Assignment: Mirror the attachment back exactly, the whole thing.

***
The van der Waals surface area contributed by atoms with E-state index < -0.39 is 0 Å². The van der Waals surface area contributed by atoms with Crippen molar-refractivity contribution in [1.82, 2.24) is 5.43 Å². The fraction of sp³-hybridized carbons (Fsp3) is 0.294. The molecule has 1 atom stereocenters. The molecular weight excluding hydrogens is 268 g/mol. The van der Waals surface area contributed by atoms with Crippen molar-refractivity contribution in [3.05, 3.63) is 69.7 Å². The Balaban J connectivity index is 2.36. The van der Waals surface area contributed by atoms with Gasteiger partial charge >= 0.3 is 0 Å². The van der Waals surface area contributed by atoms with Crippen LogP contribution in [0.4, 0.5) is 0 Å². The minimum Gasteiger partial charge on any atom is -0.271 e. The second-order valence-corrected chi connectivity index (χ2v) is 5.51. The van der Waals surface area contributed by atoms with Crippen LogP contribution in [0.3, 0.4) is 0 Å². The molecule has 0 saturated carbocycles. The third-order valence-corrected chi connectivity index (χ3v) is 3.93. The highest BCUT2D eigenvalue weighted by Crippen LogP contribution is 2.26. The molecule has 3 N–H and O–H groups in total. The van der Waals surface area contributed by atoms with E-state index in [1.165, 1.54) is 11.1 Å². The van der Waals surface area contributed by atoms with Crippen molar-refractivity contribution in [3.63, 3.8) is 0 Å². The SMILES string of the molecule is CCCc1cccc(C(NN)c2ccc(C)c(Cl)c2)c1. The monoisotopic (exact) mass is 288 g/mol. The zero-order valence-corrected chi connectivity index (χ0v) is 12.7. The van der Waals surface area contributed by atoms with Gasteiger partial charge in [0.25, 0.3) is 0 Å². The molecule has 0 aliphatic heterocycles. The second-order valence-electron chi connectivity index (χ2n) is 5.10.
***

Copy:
The van der Waals surface area contributed by atoms with E-state index < -0.39 is 0 Å². The van der Waals surface area contributed by atoms with Crippen molar-refractivity contribution in [1.82, 2.24) is 5.43 Å². The fraction of sp³-hybridized carbons (Fsp3) is 0.294. The molecule has 1 atom stereocenters. The molecular weight excluding hydrogens is 268 g/mol. The van der Waals surface area contributed by atoms with Crippen molar-refractivity contribution in [3.05, 3.63) is 69.7 Å². The Balaban J connectivity index is 2.36. The van der Waals surface area contributed by atoms with Gasteiger partial charge >= 0.3 is 0 Å². The van der Waals surface area contributed by atoms with Crippen LogP contribution in [0.4, 0.5) is 0 Å². The minimum Gasteiger partial charge on any atom is -0.271 e. The second-order valence-corrected chi connectivity index (χ2v) is 5.51. The van der Waals surface area contributed by atoms with Crippen LogP contribution in [0.3, 0.4) is 0 Å². The molecule has 0 saturated carbocycles. The third-order valence-corrected chi connectivity index (χ3v) is 3.93. The highest BCUT2D eigenvalue weighted by Crippen LogP contribution is 2.26. The molecule has 3 N–H and O–H groups in total. The van der Waals surface area contributed by atoms with E-state index in [1.165, 1.54) is 11.1 Å². The van der Waals surface area contributed by atoms with Crippen molar-refractivity contribution in [3.63, 3.8) is 0 Å². The SMILES string of the molecule is CCCc1cccc(C(NN)c2ccc(C)c(Cl)c2)c1. The monoisotopic (exact) mass is 288 g/mol. The zero-order valence-corrected chi connectivity index (χ0v) is 12.7. The van der Waals surface area contributed by atoms with Gasteiger partial charge in [0.25, 0.3) is 0 Å². The molecule has 0 aliphatic heterocycles. The second-order valence-electron chi connectivity index (χ2n) is 5.10.